"To make a law general it is not necessary that it should operate upon all cities and towns in the State; but that it is sufficient if it applies to all towns and cities coming within the designated class . . . to say that a general law cannot be passed to govern and regulate cities having a certain designated population or more, because only one city of that class exists, is to hold that no law can be passed to provide for future wants or necessities, . . . It may be, as contended by counsel for the plaintiffs, that Fort Smith is the only city in the State which falls within the provisions of the original act and the amendatory act; but when the provisions of both acts are considered, it will be readily seen that other cities may come within the provisions of the act in the future."

The Court thus stated the "prospective in operation" test, as later applied to LeMaire v. Henderson, 174 Ark. 936, 298 S.W. 327, and other cases. Similar issues have arisen in other states. In a case notably like this one (Baumhauer, et al. v. State ex rel. Smith, 240 Ala. 10, 198 So. 272 (1940) decided by the Supreme Court of Alabama), the legislature had passed an act granting salary increases to firemen and policemen in incorporated cities governed by a commission form of government created under a 1911 act. It was charged that the act was special legislation and applied only to the City of Mobile, Alabama, which was the only city having a commission form of government. The Court dismissed the charge of special legislation and upheld the act, saying:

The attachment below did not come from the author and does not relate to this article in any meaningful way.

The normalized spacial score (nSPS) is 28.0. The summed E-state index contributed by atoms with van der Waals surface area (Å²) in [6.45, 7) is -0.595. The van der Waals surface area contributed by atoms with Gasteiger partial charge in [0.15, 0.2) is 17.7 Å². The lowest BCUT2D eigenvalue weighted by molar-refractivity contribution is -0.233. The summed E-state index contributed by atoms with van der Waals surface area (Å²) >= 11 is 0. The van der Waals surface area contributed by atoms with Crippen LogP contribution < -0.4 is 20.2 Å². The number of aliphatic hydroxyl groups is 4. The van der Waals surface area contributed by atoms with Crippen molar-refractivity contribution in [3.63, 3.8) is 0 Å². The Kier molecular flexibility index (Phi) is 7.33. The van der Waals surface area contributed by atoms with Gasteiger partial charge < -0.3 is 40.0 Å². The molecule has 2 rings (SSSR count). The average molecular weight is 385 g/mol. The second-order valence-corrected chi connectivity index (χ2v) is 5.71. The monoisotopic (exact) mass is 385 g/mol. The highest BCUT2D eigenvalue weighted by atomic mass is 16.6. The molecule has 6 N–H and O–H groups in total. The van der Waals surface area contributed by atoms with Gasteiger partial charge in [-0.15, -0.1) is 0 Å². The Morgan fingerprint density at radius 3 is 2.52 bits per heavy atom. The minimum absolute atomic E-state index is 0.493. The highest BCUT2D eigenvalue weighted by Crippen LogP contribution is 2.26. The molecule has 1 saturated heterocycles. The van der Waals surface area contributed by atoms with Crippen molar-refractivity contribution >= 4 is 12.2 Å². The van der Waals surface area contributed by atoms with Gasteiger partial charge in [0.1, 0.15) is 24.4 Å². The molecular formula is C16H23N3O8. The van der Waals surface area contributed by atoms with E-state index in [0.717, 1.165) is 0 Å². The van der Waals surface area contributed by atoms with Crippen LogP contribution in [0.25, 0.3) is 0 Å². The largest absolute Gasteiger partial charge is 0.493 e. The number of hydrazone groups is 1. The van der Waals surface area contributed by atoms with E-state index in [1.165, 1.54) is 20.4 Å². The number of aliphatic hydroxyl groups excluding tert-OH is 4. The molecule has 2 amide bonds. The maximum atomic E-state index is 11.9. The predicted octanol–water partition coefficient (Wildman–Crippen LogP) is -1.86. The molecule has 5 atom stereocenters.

"The Act of March 4, 1937, does not attempt to classify cities as to population but is a general act applicable to all cities that may elect to adopt the commission form of government under the Act of 1911. . . ."

In a recent Texas case (Smith) v. City of Austin, [Tex. Civ. App.] 212 S.W.2d 947), a taxpayer urged that certain collection laws under city government were invalid because they were provided for by special law. The law in question applied to "Home Rule" cities only. The Texas Court said:

"The legislature may classify similar subjects for legislative purposes so long as the classification is reasonable and not arbitrary. Legislative classification of cities or towns according to the mode of incorporation, i.e., by special law, general law, and by adopting Home Rule charters, has been long recognized and upheld."